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Final playoff run was a perfect ending for a pivotal Patriot

Rob Gronkowski was his dominant old self on the overtime drive that sent the Patriots to the Super Bowl, part of a playoff run that was the perfect final coda to a Hall of Fame career.Barry Chin/Globe Staff/Globe Staff

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As final acts go, Rob Gronkowski gave us a great one, helping the Patriots to a third Super Bowl championship in five years a couple of months ago in Atlanta. As final catches go, the last one of an NFL career he revealed Sunday is over was pretty perfect too, representing so much of what made the lovable lug of a tight end such an integral part of the Patriots’ winning ways.

And as final impressions go, the one Gronkowski leaves after nine years in the NFL is as indelible as it is memorable, filled with football and fun in equal measure. A beautiful study of a man who didn’t simply play the game as well as anybody who ever took the field, but loved it as much as any of them did too.


It was obvious every time he took the field.

There he was in the Super Bowl, midway through the fourth quarter of a tied, taut title game, laying his body out among three defenders, circling his meat-hook hands around a perfectly lofted 29-yard pass from buddy Tom Brady, cradling it like a newborn baby as he touched down at the Rams’ 2-yard line.

It was everything Gronk is about.

It was clutch, setting up New England’s go-ahead touchdown one play later. It was tough, completed down the left seam of the field while defenders both nipped at his heels and clawed at his arms. It was athletic, moving this tree-trunk like body as if it were made only of flowing branches. It was smart, born of so many practice reps with Brady that it could be effected as routine, even when the stakes were at their highest.

It was real. And it was spectacular.


So wipe a tear or hoist a glass to your favorite tight end today, and bid farewell to a player whose entire career was so on brand he helped make an expression like that a thing. Keeping it that way right until the final move, leaving the game on terms entirely of his own.

“Thank you for everyone accepting who I am and the dedication I have put into my work to be the best player I could be,” Gronkowski wrote on Instagram Sunday, the way he told the world of his career decision. “But now its time to move forward and move forward with a big smile knowing that the New England Patriots Organization, Pats Nation, and all my fans will be truly a big part of my heart for [the] rest of my life. “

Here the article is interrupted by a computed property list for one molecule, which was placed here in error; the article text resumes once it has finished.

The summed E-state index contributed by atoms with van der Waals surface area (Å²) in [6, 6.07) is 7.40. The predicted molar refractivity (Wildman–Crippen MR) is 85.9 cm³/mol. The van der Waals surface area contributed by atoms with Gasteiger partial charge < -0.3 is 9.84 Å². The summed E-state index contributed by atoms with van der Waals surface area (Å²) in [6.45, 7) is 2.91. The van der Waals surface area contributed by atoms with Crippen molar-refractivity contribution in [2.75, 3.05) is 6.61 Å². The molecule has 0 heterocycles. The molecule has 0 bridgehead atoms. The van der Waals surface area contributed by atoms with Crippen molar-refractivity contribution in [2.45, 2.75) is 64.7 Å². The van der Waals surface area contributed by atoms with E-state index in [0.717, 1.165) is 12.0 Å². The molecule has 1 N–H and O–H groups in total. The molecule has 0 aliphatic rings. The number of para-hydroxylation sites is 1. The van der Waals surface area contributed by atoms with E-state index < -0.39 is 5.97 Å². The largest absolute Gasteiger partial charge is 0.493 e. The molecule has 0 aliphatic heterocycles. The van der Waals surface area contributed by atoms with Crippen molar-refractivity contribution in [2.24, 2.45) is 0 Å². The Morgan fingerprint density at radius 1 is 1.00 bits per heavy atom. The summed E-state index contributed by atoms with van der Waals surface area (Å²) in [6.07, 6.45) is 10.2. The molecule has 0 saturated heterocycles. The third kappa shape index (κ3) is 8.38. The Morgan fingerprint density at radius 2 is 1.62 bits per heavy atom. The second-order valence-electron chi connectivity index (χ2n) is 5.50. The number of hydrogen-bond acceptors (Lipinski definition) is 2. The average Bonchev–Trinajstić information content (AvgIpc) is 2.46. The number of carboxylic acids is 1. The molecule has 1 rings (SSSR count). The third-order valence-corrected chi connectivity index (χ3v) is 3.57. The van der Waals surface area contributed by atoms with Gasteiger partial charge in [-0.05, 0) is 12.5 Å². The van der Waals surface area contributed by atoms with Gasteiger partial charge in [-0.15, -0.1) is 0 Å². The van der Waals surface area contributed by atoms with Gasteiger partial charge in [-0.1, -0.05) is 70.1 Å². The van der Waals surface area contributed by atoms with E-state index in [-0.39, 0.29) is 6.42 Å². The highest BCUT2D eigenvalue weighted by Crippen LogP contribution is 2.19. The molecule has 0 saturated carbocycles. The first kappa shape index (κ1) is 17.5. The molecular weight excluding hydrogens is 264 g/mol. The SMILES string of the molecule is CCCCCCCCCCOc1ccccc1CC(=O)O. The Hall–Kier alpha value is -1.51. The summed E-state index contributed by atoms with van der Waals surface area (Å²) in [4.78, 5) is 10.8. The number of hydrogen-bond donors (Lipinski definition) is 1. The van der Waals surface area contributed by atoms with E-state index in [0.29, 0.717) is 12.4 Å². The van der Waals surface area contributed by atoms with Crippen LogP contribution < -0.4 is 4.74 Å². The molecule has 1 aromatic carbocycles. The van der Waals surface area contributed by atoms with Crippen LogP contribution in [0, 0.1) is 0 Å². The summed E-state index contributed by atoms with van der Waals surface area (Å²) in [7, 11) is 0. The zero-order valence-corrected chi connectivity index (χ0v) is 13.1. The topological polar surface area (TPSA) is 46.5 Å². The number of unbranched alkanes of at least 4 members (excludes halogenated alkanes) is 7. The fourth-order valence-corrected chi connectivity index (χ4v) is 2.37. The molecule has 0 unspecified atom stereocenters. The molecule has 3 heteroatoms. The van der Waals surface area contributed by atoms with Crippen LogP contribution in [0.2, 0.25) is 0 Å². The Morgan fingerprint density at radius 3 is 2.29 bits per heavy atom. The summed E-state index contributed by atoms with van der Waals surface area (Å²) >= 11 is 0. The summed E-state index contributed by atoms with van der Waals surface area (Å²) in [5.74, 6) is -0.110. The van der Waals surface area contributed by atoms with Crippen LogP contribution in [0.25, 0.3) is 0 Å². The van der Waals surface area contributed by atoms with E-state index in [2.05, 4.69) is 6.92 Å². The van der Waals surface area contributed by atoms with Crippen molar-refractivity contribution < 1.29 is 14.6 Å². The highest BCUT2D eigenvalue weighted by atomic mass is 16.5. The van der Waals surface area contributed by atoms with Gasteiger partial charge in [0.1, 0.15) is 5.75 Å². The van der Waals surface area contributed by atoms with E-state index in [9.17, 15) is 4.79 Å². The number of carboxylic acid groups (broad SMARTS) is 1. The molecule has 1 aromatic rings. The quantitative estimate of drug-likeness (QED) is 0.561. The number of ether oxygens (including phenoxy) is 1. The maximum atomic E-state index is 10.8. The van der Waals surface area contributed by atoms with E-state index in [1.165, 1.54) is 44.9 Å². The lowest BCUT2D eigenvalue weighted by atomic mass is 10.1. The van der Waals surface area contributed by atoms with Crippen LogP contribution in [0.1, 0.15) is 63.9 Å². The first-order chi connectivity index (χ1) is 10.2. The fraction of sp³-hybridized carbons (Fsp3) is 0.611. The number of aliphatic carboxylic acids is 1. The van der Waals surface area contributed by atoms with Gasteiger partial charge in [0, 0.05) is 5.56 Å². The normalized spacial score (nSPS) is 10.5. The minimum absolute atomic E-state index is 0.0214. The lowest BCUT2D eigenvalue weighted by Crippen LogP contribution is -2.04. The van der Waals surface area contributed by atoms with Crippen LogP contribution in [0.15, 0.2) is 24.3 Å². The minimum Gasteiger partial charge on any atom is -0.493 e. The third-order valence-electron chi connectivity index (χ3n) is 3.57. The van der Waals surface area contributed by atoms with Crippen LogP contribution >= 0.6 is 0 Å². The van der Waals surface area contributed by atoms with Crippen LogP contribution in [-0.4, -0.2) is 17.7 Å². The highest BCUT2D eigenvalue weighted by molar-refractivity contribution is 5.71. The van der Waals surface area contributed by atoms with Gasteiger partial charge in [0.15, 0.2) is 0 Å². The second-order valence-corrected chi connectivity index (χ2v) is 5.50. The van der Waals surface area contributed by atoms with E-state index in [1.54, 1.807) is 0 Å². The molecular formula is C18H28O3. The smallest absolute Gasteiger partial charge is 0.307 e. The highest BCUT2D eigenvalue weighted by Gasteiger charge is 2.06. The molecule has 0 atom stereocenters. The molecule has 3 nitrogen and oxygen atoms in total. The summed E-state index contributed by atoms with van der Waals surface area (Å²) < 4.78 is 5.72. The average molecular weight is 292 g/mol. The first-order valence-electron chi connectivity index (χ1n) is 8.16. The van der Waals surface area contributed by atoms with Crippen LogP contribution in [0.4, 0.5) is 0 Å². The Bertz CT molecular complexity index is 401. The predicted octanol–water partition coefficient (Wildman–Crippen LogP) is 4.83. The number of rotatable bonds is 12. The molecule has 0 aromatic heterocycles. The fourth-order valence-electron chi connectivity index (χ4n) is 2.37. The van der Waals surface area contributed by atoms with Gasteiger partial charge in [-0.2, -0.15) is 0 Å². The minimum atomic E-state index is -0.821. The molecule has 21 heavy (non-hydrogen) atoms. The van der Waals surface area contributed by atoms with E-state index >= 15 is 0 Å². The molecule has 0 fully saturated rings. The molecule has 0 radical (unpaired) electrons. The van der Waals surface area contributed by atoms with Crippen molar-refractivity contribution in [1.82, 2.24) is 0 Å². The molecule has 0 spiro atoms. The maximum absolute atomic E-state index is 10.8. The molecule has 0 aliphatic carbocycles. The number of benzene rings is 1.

He will be in their hearts as much as they are in his. What a way to go out.

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Never mind the Super Bowl. That was just the sprinkles on an already amazing ice cream sundae. Remember, this was a long, strange trip of a season for Gronkowski, one filled with insult and injury. From an offseason arm-in-arm stance with Brady to skip voluntary team workouts to a midseason injury hiatus that kept him from taking the field, from an admission he nixed a potential preseason trade by threatening to hasten his retirement to an admission he couldn’t do everything when his failure to make a late-season, last-second tackle allowed the Miracle in Miami, this was a decidedly up and down journey for the soon-to-be 30-year old.


Rob Gronkowski had plenty of smiles before and during his final Super Bowl.Timothy A. Clary/Getty Images/AFP/Getty Images

But across the season’s final few weeks, the full circle of Gronk was complete. There he was against the Chargers in the divisional round, reminding us all he is the most complete tight end of his generation, turning his body into a battering ram equal to anything his offensive line teammates were doing.

The Patriots couldn’t have won that game without Gronk’s willingness to forgo the sexiness of pass catching for the down-and-dirty necessity of run blocking. But a week later, they couldn’t have beaten the Chiefs without that sexiest version of Gronk, his galloping form and smooth hands turning him into that uncoverable force of nature once again.

Two weeks later in Atlanta, he combined the two faces of himself in perfect harmony. In that one crucial play, he was his best Patriots self. And now that we understand that fourth-quarter catch would be his last for New England, now that we’ve heard what we long suspected would be true, let it be remembered as a perfect final act, a perfect final catch, and a perfect final impression.

Tara Sullivan is a Globe columnist. She can be reached at Follow her on Twitter @Globe_Tara.